Resolving Invalid Key File Errors With Amazon Aurora

Fri Jul 23, 2021
~600 Words

When adding a column to a large table on an Aurora Mysql 5.6 db.r5.large instance we encountered a disturbing error:

Mysql2::Error: Incorrect key file for table 'applicants'; try to repair it`

The migration succeeded in our staging environment (with a smaller instance size) and in another production deployment that has very little data, but had failed on the largest instance, both in terms of the database instance type and data volume.

There are commands for checking the health of a database table in Mysql but they can seemingly result in a server exit if severe issues are found with InnoDB tables, so these were not run initially.

We had used online DDL to avoid locking the table, so we attempted to add the column synchronously with:

ALTER TABLE `applicants` ADD `expunge_after` datetime;`

This alter table statement failed with the same error.

Running CHECK TABLE applicants; resulted in no errors being reported:

| Table           | Op    | Msg_type | Msg_text |
| ebdb.applicants | check | status   | OK       |
1 row in set (10 min 15.57 sec)

At this point I assumed that it could be related to a lack of local storage, even though the error didn’t necessarily suggest this.

Running this command from the Aurora local storage troubleshooting page returned what seemed to be a large number of temporary tables on the affected instance:

SHOW GLOBAL STATUS LIKE 'created_tmp%tables';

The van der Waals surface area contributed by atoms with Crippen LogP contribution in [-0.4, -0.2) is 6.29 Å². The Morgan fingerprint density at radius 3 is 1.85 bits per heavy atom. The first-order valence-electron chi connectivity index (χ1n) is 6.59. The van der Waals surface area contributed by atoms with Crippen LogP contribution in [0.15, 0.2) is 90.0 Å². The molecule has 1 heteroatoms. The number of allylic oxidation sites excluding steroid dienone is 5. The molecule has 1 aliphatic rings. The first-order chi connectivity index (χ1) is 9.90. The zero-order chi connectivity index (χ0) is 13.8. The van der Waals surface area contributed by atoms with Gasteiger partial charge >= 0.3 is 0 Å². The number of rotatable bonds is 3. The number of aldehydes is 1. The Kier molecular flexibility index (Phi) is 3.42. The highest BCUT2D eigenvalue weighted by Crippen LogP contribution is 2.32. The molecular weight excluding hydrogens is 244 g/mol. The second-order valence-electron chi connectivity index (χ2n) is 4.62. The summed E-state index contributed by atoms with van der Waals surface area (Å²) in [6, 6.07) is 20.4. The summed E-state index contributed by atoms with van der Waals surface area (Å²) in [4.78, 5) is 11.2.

| Variable_name           | Value    |
| Created_tmp_disk_tables | 199544   |
| Created_tmp_tables      | 14833718 |
2 rows in set (0.00 sec)

This article (in Japanese) suggested looking at the local storage metrics for given instance sizes, and also to look at the CloudWatch metrics of the instance in question. Doing so it was clear that while this instance type (db.r5.large) had more than enough local storage to handle the migration, for some reason its available local storage had been trending steadily down over the past two weeks, leaving only ~5GB local storage, which was insufficient.

This AWS page on Aurora local storage suggests that we would see a ‘table full’ error in this case, but we were seeing this error related to a key file.

This Reddit discussion includes the rule of thumb that the local storage will be ~2x the memory of the instance. It also contains a hint that the used space may be freed in the event of a failover to the reader.

We first tried failing over to (possibly) free up local storage on the writer instance. After failing over the temporary table count dropped almost immediately:

mysql> SHOW GLOBAL STATUS LIKE 'created_tmp%tables';
| Variable_name           | Value |
| Created_tmp_disk_tables | 2     |
| Created_tmp_tables      | 459   |
2 rows in set (0.01 sec)

However, even after waiting ~20 minutes CloudWatch showed no improvement in the amount of available local storage, so the next step was to size up the instance.

Failing over to the backup instance and sizing up to db.r5.xlarge allowed the migration to complete using online DDL:

mysql> ALTER TABLE `applicants` ADD `expunge_after` datetime, ALGORITHM=INPLACE, LOCK=NONE;

Query OK, 0 rows affected (11 min 18.63 sec)
Records: 0  Duplicates: 0  Warnings: 0

If you are experiencing issues with migrations on large tables I would recommend that you confirm exactly how much local storage the affected instance has. If it appears low then failing over may suffice to resolve it, or if you are running a heterogeneously-sized setup as we are then sizing up the writer may be a better option.